Stay at least four vehicle lengths back, don’t assume operator can see you
PHOENIX ‒ With the worst of back-to-back winter storms yet to come, the Arizona Department of Transportation’s snowplow operators are working 12-hour shifts to keep highways open.
In some cases, other drivers are making that difficult job even tougher.
On Thursday afternoon, an SUV struck a snowplow working on State Route 89A between Prescott Valley and Jerome (shown in the photo). Everyone was OK – though the SUV was severely damaged – but ADOT lost precious time clearing that route.
Meanwhile, snowplow drivers are encountering difficulty clearing Ash Fork Hill on eastbound Interstate 40 because large trucks aren’t, as signs instruct them, staying in the right lanes.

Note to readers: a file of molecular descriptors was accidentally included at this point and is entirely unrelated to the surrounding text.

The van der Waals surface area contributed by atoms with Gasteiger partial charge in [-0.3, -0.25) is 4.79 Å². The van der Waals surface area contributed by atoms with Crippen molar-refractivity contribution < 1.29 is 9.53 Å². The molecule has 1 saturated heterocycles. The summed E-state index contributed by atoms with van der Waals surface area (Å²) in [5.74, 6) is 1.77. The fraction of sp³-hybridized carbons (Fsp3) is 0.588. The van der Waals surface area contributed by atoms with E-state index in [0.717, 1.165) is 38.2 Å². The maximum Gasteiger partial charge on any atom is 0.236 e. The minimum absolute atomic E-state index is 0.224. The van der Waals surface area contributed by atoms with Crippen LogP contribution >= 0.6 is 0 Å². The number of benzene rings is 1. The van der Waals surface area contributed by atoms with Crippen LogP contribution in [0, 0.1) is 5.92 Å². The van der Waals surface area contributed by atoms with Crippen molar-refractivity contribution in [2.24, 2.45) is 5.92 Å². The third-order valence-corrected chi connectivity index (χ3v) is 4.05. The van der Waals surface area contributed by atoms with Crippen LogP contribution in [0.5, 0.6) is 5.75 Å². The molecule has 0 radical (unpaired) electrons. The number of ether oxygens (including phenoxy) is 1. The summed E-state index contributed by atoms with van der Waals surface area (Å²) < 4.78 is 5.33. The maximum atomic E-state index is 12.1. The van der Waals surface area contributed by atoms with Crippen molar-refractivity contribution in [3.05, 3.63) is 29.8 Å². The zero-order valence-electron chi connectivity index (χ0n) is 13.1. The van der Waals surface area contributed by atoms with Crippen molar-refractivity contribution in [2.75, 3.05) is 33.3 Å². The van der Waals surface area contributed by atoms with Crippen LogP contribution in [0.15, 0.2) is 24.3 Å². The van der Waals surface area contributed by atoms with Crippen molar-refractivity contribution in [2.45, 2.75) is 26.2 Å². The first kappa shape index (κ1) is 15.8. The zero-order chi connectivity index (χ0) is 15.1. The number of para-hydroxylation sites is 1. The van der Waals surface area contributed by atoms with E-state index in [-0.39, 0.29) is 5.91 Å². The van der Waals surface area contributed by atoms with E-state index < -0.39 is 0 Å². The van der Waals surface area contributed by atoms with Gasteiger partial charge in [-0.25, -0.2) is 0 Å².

ADOT’s 400 certified snowplow drivers, operating the agency’s nearly 200 snowplows, need room to work. Give them space, starting with staying at least four vehicle lengths behind and never passing a working plow until the driver pulls over to let traffic pass.
Here are other tips straight from ADOT’s snowplow drivers:
- To avoid interfering with snowplows, drivers of large trucks need to heed signs on steep uphill grades telling them to stay in the right lane or right lanes.
- Never assume a snowplow operator knows you are nearby. If you can’t see the plow driver, there is a good chance the driver can’t see you.
- Plowed snow can create a cloud that reduces visibility, and spreaders on trucks throw de-icing agents or sand that can damage vehicles, so stay back.
- Leave space when stopping behind a snowplow. The driver might need to back up.
- If approaching an oncoming snowplow, slow down and give the plow extra room.
- Just because a plow has been through the area, drivers shouldn’t assume the roadway is completely clear of snow and ice.
- Nighttime plowing is far more difficult than daytime plowing, so use extra caution around snowplows after dark.
Be prepared for snow and ice on highways during winter, visit www.azdot.gov/KnowSnow.